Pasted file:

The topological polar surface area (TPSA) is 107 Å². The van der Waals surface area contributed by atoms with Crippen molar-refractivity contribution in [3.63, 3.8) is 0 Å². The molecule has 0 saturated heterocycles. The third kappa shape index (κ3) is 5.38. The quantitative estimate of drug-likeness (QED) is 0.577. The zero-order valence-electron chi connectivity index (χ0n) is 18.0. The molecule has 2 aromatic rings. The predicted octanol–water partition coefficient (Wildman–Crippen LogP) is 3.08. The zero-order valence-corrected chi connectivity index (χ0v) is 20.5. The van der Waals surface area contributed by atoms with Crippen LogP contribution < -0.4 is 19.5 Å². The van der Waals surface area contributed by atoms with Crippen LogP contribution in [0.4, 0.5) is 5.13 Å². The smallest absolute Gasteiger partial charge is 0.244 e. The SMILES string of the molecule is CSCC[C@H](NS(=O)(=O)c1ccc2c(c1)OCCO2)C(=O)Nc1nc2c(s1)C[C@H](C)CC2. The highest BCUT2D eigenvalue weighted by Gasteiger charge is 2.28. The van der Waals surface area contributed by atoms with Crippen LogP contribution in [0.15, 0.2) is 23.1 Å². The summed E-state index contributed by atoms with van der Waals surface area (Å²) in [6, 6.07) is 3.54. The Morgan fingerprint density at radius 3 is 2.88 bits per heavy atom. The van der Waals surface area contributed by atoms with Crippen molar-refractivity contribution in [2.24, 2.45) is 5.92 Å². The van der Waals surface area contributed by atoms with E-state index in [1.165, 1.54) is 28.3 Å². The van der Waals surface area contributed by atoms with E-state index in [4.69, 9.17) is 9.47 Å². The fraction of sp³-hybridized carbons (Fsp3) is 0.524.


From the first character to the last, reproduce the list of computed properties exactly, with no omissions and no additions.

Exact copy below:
The topological polar surface area (TPSA) is 107 Å². The van der Waals surface area contributed by atoms with Crippen molar-refractivity contribution in [3.63, 3.8) is 0 Å². The molecule has 0 saturated heterocycles. The third kappa shape index (κ3) is 5.38. The quantitative estimate of drug-likeness (QED) is 0.577. The zero-order valence-electron chi connectivity index (χ0n) is 18.0. The molecule has 2 aromatic rings. The predicted octanol–water partition coefficient (Wildman–Crippen LogP) is 3.08. The zero-order valence-corrected chi connectivity index (χ0v) is 20.5. The van der Waals surface area contributed by atoms with Crippen LogP contribution < -0.4 is 19.5 Å². The van der Waals surface area contributed by atoms with Crippen LogP contribution in [0.4, 0.5) is 5.13 Å². The smallest absolute Gasteiger partial charge is 0.244 e. The SMILES string of the molecule is CSCC[C@H](NS(=O)(=O)c1ccc2c(c1)OCCO2)C(=O)Nc1nc2c(s1)C[C@H](C)CC2. The highest BCUT2D eigenvalue weighted by Gasteiger charge is 2.28. The van der Waals surface area contributed by atoms with Crippen LogP contribution in [0.15, 0.2) is 23.1 Å². The summed E-state index contributed by atoms with van der Waals surface area (Å²) in [6, 6.07) is 3.54. The Morgan fingerprint density at radius 3 is 2.88 bits per heavy atom. The van der Waals surface area contributed by atoms with Crippen molar-refractivity contribution in [2.24, 2.45) is 5.92 Å². The van der Waals surface area contributed by atoms with E-state index in [1.165, 1.54) is 28.3 Å². The van der Waals surface area contributed by atoms with E-state index in [4.69, 9.17) is 9.47 Å². The fraction of sp³-hybridized carbons (Fsp3) is 0.524.